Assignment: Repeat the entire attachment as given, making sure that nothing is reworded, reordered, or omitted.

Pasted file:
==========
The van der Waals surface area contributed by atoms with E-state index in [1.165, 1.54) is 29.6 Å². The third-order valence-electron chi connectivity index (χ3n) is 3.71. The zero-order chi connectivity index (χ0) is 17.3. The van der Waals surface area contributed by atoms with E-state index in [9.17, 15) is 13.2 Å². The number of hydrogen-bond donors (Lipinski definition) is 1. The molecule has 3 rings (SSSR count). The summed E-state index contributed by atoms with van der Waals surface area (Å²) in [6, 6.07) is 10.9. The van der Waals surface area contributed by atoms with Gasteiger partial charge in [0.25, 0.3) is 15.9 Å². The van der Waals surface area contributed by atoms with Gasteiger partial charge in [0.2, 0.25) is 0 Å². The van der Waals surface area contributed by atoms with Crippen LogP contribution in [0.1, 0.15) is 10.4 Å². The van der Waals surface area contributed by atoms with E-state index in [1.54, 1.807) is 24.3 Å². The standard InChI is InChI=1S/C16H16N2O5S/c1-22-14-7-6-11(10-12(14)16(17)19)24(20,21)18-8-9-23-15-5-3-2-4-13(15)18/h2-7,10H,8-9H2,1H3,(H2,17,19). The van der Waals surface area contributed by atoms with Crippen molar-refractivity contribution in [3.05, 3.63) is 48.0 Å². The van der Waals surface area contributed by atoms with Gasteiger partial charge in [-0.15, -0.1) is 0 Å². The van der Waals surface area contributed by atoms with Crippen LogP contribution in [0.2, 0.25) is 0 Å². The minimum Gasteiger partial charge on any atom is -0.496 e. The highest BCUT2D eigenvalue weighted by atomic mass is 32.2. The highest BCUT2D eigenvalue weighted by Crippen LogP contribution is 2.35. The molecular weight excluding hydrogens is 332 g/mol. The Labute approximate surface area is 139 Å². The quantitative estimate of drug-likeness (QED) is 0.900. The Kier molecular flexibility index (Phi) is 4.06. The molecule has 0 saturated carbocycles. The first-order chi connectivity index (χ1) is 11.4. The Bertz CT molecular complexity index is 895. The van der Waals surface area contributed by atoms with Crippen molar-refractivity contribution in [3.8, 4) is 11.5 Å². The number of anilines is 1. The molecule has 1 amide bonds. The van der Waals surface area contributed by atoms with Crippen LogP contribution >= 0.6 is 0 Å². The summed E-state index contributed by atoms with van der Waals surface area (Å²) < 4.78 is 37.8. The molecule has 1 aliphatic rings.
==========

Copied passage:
The van der Waals surface area contributed by atoms with E-state index in [1.165, 1.54) is 29.6 Å². The third-order valence-electron chi connectivity index (χ3n) is 3.71. The zero-order chi connectivity index (χ0) is 17.3. The van der Waals surface area contributed by atoms with E-state index in [9.17, 15) is 13.2 Å². The number of hydrogen-bond donors (Lipinski definition) is 1. The molecule has 3 rings (SSSR count). The summed E-state index contributed by atoms with van der Waals surface area (Å²) in [6, 6.07) is 10.9. The van der Waals surface area contributed by atoms with Gasteiger partial charge in [0.25, 0.3) is 15.9 Å². The van der Waals surface area contributed by atoms with Gasteiger partial charge in [0.2, 0.25) is 0 Å². The van der Waals surface area contributed by atoms with Crippen LogP contribution in [0.1, 0.15) is 10.4 Å². The van der Waals surface area contributed by atoms with E-state index in [1.54, 1.807) is 24.3 Å². The standard InChI is InChI=1S/C16H16N2O5S/c1-22-14-7-6-11(10-12(14)16(17)19)24(20,21)18-8-9-23-15-5-3-2-4-13(15)18/h2-7,10H,8-9H2,1H3,(H2,17,19). The van der Waals surface area contributed by atoms with Crippen molar-refractivity contribution in [3.05, 3.63) is 48.0 Å². The van der Waals surface area contributed by atoms with Gasteiger partial charge in [-0.15, -0.1) is 0 Å². The van der Waals surface area contributed by atoms with Crippen LogP contribution in [0.2, 0.25) is 0 Å². The minimum Gasteiger partial charge on any atom is -0.496 e. The highest BCUT2D eigenvalue weighted by atomic mass is 32.2. The highest BCUT2D eigenvalue weighted by Crippen LogP contribution is 2.35. The molecular weight excluding hydrogens is 332 g/mol. The Labute approximate surface area is 139 Å². The quantitative estimate of drug-likeness (QED) is 0.900. The Kier molecular flexibility index (Phi) is 4.06. The molecule has 0 saturated carbocycles. The first-order chi connectivity index (χ1) is 11.4. The Bertz CT molecular complexity index is 895. The van der Waals surface area contributed by atoms with Crippen molar-refractivity contribution in [3.8, 4) is 11.5 Å². The number of anilines is 1. The molecule has 1 amide bonds. The van der Waals surface area contributed by atoms with Crippen LogP contribution >= 0.6 is 0 Å². The summed E-state index contributed by atoms with van der Waals surface area (Å²) < 4.78 is 37.8. The molecule has 1 aliphatic rings.